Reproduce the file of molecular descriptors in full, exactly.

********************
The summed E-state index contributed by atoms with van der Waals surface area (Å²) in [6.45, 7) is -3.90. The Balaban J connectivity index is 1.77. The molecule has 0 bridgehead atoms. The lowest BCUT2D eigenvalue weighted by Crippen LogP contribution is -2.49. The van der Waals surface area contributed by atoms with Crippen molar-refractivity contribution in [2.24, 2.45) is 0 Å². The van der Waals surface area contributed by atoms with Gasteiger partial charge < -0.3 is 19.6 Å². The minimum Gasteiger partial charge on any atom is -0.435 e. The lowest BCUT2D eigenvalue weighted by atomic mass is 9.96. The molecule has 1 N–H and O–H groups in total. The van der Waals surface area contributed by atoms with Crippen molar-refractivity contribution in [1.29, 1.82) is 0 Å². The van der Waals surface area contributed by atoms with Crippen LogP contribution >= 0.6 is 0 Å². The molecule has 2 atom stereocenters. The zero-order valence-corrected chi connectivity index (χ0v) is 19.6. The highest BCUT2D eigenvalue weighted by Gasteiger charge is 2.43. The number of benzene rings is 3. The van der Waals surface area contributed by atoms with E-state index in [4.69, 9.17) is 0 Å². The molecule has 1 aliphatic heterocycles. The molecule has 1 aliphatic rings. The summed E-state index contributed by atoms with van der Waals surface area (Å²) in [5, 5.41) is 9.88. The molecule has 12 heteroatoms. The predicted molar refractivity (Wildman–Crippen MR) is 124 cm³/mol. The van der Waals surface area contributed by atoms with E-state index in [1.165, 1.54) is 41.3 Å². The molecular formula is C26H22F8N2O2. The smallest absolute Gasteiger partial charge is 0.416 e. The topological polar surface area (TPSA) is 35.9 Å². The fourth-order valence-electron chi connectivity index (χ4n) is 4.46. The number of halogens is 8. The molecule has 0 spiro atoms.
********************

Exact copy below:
The summed E-state index contributed by atoms with van der Waals surface area (Å²) in [6.45, 7) is -3.90. The Balaban J connectivity index is 1.77. The molecule has 0 bridgehead atoms. The lowest BCUT2D eigenvalue weighted by Crippen LogP contribution is -2.49. The van der Waals surface area contributed by atoms with Crippen molar-refractivity contribution in [2.24, 2.45) is 0 Å². The van der Waals surface area contributed by atoms with Gasteiger partial charge < -0.3 is 19.6 Å². The minimum Gasteiger partial charge on any atom is -0.435 e. The lowest BCUT2D eigenvalue weighted by atomic mass is 9.96. The molecule has 1 N–H and O–H groups in total. The van der Waals surface area contributed by atoms with Crippen molar-refractivity contribution in [1.29, 1.82) is 0 Å². The van der Waals surface area contributed by atoms with Crippen LogP contribution >= 0.6 is 0 Å². The molecule has 2 atom stereocenters. The zero-order valence-corrected chi connectivity index (χ0v) is 19.6. The highest BCUT2D eigenvalue weighted by Gasteiger charge is 2.43. The number of benzene rings is 3. The van der Waals surface area contributed by atoms with E-state index in [4.69, 9.17) is 0 Å². The molecule has 1 aliphatic heterocycles. The molecule has 1 aliphatic rings. The summed E-state index contributed by atoms with van der Waals surface area (Å²) in [5, 5.41) is 9.88. The molecule has 12 heteroatoms. The predicted molar refractivity (Wildman–Crippen MR) is 124 cm³/mol. The van der Waals surface area contributed by atoms with E-state index in [1.165, 1.54) is 41.3 Å². The molecular formula is C26H22F8N2O2. The smallest absolute Gasteiger partial charge is 0.416 e. The topological polar surface area (TPSA) is 35.9 Å². The fourth-order valence-electron chi connectivity index (χ4n) is 4.46. The number of halogens is 8. The molecule has 0 spiro atoms.